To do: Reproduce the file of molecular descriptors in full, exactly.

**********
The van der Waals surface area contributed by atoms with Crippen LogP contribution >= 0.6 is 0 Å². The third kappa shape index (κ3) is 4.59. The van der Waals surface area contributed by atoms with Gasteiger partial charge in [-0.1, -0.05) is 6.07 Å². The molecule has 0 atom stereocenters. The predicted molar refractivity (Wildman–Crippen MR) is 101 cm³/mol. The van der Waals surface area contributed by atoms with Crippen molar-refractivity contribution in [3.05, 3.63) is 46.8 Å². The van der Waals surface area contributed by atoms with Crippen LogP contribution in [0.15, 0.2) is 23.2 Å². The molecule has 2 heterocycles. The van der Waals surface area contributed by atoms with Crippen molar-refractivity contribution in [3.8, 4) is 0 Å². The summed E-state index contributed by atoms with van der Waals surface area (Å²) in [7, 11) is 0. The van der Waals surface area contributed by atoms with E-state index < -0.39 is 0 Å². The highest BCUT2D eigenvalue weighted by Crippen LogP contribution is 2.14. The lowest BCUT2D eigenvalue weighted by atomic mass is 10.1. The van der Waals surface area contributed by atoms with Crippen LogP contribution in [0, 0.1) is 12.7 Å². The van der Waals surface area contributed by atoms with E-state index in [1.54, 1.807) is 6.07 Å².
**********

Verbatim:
The van der Waals surface area contributed by atoms with Crippen LogP contribution >= 0.6 is 0 Å². The third kappa shape index (κ3) is 4.59. The van der Waals surface area contributed by atoms with Gasteiger partial charge in [-0.1, -0.05) is 6.07 Å². The molecule has 0 atom stereocenters. The predicted molar refractivity (Wildman–Crippen MR) is 101 cm³/mol. The van der Waals surface area contributed by atoms with Crippen molar-refractivity contribution in [3.05, 3.63) is 46.8 Å². The van der Waals surface area contributed by atoms with Crippen LogP contribution in [0.15, 0.2) is 23.2 Å². The molecule has 2 heterocycles. The van der Waals surface area contributed by atoms with Crippen molar-refractivity contribution in [3.8, 4) is 0 Å². The summed E-state index contributed by atoms with van der Waals surface area (Å²) in [7, 11) is 0. The van der Waals surface area contributed by atoms with E-state index < -0.39 is 0 Å². The highest BCUT2D eigenvalue weighted by Crippen LogP contribution is 2.14. The lowest BCUT2D eigenvalue weighted by atomic mass is 10.1. The van der Waals surface area contributed by atoms with Crippen LogP contribution in [0, 0.1) is 12.7 Å². The van der Waals surface area contributed by atoms with E-state index in [1.54, 1.807) is 6.07 Å².